Types of Accounts

Choose one of Franklin Templeton’s many account types and apply today to open a new account.

  • Traditional IRA

    • Contributions may be tax deductible and earnings accumulate tax deferred.
    • Distributions are generally taxable at your earned income tax rate.
    • A tax of 10% may apply to distributions made before you are age 59½, unless an exception applies.

    Rollover IRA

    • A rollover from a 401(k) or other retirement plan allows you to defer any applicable income tax and avoid additional 10% federal tax on withdrawals taken prior to age 59½.
    • Distributions from retirement plans, such as 401(k), 403(b) and government 457 plans, may be rolled over directly from the plan or within 60 days of receipt of a plan distribution.

    Roth IRA

    • Contributions are not tax deductible, but there is no income tax on qualified withdrawals.
    • Distributions will be tax-free if your account has been open for at least five years and you are 59½ or older (or another exception applies). Otherwise, earnings will be taxed at your earned income tax rate and will be subject to an additional 10% federal tax.

    Roth Conversion IRA

    • It is possible to convert a Traditional IRA—including any contributions and rollover amounts—into a Roth IRA regardless of your income.
    • Conversions will be taxed at your earned income tax rate in the year of the conversion.
  • Ownership Options

    • Individual
    • Individual TOD
    • Joint
    • Joint TOD
    • Gifts or Transfers to a Minor (UGMA/UTMA)
    • Trust
    • Estate
    • Guardian
    • Conservatorship


    Overview of Non-Retirement Accounts

    Gifts or Transfers to a Minor

    • A minor may own securities through the Uniform Transfers to Minors Act (UTMA) or the Uniform Gifts to Minors Act (UGMA). A donor makes an irrevocable gift or transfer pursuant to the relevant act and an appointed custodian manages the account until the minor reaches the age specified under the relevant state’s UGMA/UTMA law. At that time, the custodian, or former minor transfers the account to the minor’s name.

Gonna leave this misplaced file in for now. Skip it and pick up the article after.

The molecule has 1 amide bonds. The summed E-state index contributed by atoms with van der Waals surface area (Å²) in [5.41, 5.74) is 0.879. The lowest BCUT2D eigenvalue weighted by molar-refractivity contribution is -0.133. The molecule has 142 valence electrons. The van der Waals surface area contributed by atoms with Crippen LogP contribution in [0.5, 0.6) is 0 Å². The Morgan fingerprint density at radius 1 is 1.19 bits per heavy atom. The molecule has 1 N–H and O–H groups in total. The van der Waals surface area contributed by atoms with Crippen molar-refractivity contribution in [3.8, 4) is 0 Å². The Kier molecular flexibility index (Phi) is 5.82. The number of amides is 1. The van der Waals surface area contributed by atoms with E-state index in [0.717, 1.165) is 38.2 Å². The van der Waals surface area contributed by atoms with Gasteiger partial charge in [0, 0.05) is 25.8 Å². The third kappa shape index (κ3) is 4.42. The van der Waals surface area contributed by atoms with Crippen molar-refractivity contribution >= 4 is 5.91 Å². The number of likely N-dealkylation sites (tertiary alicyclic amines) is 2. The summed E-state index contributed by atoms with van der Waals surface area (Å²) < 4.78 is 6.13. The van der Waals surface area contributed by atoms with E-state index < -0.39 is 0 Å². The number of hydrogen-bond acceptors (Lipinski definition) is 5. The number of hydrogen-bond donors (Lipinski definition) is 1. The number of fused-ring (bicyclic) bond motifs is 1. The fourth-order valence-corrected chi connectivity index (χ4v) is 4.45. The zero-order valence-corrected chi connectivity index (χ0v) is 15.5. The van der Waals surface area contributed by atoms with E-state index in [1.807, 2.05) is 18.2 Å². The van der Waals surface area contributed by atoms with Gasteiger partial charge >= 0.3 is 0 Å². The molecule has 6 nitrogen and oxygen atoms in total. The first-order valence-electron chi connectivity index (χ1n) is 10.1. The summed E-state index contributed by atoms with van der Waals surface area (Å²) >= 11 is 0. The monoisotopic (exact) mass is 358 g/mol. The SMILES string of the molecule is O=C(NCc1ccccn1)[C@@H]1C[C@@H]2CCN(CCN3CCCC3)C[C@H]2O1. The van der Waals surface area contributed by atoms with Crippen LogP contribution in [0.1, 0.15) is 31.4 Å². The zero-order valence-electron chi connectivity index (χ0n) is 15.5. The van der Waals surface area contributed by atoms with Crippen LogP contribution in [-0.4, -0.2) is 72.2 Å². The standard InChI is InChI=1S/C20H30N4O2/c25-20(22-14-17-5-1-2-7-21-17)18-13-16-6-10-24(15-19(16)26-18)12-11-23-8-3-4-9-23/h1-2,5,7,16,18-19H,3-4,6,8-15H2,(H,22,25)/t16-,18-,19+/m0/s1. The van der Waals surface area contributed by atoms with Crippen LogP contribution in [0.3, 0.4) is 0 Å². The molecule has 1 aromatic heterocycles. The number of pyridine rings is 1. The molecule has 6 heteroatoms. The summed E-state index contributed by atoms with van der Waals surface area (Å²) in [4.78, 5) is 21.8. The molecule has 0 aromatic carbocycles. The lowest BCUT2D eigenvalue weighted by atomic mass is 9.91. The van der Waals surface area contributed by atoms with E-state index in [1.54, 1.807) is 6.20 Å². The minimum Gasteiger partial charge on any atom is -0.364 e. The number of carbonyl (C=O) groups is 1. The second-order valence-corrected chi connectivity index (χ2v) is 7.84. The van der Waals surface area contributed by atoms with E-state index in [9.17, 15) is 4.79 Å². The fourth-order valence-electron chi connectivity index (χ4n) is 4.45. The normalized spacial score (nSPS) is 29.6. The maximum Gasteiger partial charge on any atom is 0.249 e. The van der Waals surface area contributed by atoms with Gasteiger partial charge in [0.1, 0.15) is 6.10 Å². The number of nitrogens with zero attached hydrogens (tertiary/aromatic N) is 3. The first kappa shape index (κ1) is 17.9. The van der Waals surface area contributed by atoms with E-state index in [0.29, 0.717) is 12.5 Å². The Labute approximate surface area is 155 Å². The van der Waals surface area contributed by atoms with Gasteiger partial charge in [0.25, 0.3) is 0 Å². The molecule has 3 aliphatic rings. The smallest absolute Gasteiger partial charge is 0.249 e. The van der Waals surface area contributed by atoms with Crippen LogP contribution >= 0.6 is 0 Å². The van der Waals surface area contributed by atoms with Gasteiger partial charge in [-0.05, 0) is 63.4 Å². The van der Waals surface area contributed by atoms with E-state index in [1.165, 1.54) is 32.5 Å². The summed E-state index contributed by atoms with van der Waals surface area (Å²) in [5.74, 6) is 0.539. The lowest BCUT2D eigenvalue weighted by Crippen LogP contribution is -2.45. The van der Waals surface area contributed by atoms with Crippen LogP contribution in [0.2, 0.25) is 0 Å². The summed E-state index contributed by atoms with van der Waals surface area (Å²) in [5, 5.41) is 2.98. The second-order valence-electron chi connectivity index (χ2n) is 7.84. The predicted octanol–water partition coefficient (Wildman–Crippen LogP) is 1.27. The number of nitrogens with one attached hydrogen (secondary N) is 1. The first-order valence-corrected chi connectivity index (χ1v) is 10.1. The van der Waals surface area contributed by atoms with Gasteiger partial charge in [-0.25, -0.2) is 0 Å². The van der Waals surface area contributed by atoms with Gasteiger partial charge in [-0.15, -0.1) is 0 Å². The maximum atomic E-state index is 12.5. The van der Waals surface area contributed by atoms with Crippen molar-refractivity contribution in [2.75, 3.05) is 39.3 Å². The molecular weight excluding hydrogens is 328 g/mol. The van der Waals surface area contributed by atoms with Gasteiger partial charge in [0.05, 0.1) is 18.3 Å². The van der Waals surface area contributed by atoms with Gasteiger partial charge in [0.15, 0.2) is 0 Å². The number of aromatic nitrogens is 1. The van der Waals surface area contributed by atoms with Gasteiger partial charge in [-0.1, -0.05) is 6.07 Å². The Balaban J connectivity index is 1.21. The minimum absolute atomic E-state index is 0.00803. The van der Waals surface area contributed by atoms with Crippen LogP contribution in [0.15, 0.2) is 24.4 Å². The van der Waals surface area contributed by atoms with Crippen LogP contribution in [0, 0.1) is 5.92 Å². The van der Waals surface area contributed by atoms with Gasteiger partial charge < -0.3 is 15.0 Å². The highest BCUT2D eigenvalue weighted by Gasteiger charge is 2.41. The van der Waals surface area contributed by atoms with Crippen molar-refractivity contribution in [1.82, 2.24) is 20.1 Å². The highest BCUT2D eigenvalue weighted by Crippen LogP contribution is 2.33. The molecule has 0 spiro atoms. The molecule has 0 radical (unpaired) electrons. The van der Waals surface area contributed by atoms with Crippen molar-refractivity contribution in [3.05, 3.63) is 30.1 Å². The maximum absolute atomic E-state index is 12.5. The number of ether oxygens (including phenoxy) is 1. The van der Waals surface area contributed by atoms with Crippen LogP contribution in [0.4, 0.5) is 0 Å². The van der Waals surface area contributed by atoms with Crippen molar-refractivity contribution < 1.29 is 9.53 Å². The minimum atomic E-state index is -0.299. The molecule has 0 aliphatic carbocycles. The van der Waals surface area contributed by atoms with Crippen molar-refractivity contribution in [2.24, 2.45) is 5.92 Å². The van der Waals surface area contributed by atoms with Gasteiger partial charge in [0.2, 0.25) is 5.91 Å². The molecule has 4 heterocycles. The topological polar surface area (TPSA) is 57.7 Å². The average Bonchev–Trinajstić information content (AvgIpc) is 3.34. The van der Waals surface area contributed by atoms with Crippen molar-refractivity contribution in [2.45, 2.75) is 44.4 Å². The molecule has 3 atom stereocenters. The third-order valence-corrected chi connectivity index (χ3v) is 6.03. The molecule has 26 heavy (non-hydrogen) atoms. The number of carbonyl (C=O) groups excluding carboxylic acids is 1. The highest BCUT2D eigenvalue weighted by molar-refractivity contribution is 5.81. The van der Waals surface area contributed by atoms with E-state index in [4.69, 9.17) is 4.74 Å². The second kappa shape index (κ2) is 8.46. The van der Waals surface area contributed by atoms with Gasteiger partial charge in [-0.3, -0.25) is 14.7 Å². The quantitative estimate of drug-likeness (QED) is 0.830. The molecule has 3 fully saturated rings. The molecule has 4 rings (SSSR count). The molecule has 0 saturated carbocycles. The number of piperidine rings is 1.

Transfer on Death (TOD)

    You should consult with your attorney and financial advisor to ensure a TOD beneficiary designation is appropriate for your estate planning needs.

    • You can designate one or more Transfer on Death (TOD) beneficiaries on your sole ownership and joint tenant accounts. The beneficiaries have no ownership interest in the account while the account owner(s) are alive, but the TOD designation may allow your beneficiaries to take ownership upon the death of the owner(s) and eliminate the need for probate proceedings. Account owners may add or remove TOD beneficiaries at any time during their lifetime. The acceptability of a TOD designation is determined by the laws of the owner’s state of residence within the United States.
  • Ownership Options

    • Regular
    • Trust or Custodianship

    Overview of 529 College Savings Plans

    • Designed to help save for college and select trade schools.
    • Features the potential for tax-free growth.
    • Has minimal impact on federal financial aid.
    • Learn more about 529 college saving plans and portfolios.
    • New Jersey residents also have the choice to use the NJBEST College Savings Plan — designed exclusively for New Jersey families.